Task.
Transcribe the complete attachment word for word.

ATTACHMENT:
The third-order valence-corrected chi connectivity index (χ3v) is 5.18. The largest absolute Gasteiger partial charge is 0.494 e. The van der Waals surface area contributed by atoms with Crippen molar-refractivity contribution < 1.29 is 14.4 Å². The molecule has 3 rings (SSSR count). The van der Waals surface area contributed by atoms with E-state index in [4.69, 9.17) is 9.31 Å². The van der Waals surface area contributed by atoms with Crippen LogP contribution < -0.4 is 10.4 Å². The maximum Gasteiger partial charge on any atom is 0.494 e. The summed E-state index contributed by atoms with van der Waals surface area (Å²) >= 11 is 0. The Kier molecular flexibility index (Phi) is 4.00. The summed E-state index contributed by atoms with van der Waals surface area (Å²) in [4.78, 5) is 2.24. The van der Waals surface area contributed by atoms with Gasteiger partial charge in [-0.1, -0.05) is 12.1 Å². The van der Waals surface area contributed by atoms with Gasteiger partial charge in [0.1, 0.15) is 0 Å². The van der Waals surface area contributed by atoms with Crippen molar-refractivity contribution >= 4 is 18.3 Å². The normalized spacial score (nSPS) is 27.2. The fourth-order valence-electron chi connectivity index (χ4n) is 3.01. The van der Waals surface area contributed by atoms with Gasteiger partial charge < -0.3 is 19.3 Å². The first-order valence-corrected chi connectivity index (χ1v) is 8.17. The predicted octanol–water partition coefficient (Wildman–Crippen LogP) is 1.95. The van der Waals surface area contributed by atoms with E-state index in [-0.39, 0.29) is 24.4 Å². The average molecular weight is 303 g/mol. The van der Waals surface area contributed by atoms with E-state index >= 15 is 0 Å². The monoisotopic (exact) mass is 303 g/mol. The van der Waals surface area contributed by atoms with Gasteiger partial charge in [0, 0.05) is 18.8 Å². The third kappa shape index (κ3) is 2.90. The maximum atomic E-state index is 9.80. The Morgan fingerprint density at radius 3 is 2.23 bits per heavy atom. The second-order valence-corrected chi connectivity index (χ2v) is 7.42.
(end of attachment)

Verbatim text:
The third-order valence-corrected chi connectivity index (χ3v) is 5.18. The largest absolute Gasteiger partial charge is 0.494 e. The van der Waals surface area contributed by atoms with Crippen molar-refractivity contribution < 1.29 is 14.4 Å². The molecule has 3 rings (SSSR count). The van der Waals surface area contributed by atoms with E-state index in [4.69, 9.17) is 9.31 Å². The van der Waals surface area contributed by atoms with Crippen LogP contribution < -0.4 is 10.4 Å². The maximum Gasteiger partial charge on any atom is 0.494 e. The summed E-state index contributed by atoms with van der Waals surface area (Å²) >= 11 is 0. The Kier molecular flexibility index (Phi) is 4.00. The summed E-state index contributed by atoms with van der Waals surface area (Å²) in [4.78, 5) is 2.24. The van der Waals surface area contributed by atoms with Gasteiger partial charge in [-0.1, -0.05) is 12.1 Å². The van der Waals surface area contributed by atoms with Gasteiger partial charge in [0.1, 0.15) is 0 Å². The van der Waals surface area contributed by atoms with Crippen molar-refractivity contribution >= 4 is 18.3 Å². The normalized spacial score (nSPS) is 27.2. The fourth-order valence-electron chi connectivity index (χ4n) is 3.01. The van der Waals surface area contributed by atoms with Gasteiger partial charge < -0.3 is 19.3 Å². The first-order valence-corrected chi connectivity index (χ1v) is 8.17. The predicted octanol–water partition coefficient (Wildman–Crippen LogP) is 1.95. The van der Waals surface area contributed by atoms with E-state index in [-0.39, 0.29) is 24.4 Å². The average molecular weight is 303 g/mol. The van der Waals surface area contributed by atoms with E-state index >= 15 is 0 Å². The monoisotopic (exact) mass is 303 g/mol. The van der Waals surface area contributed by atoms with Gasteiger partial charge in [0, 0.05) is 18.8 Å². The third kappa shape index (κ3) is 2.90. The maximum atomic E-state index is 9.80. The Morgan fingerprint density at radius 3 is 2.23 bits per heavy atom. The second-order valence-corrected chi connectivity index (χ2v) is 7.42.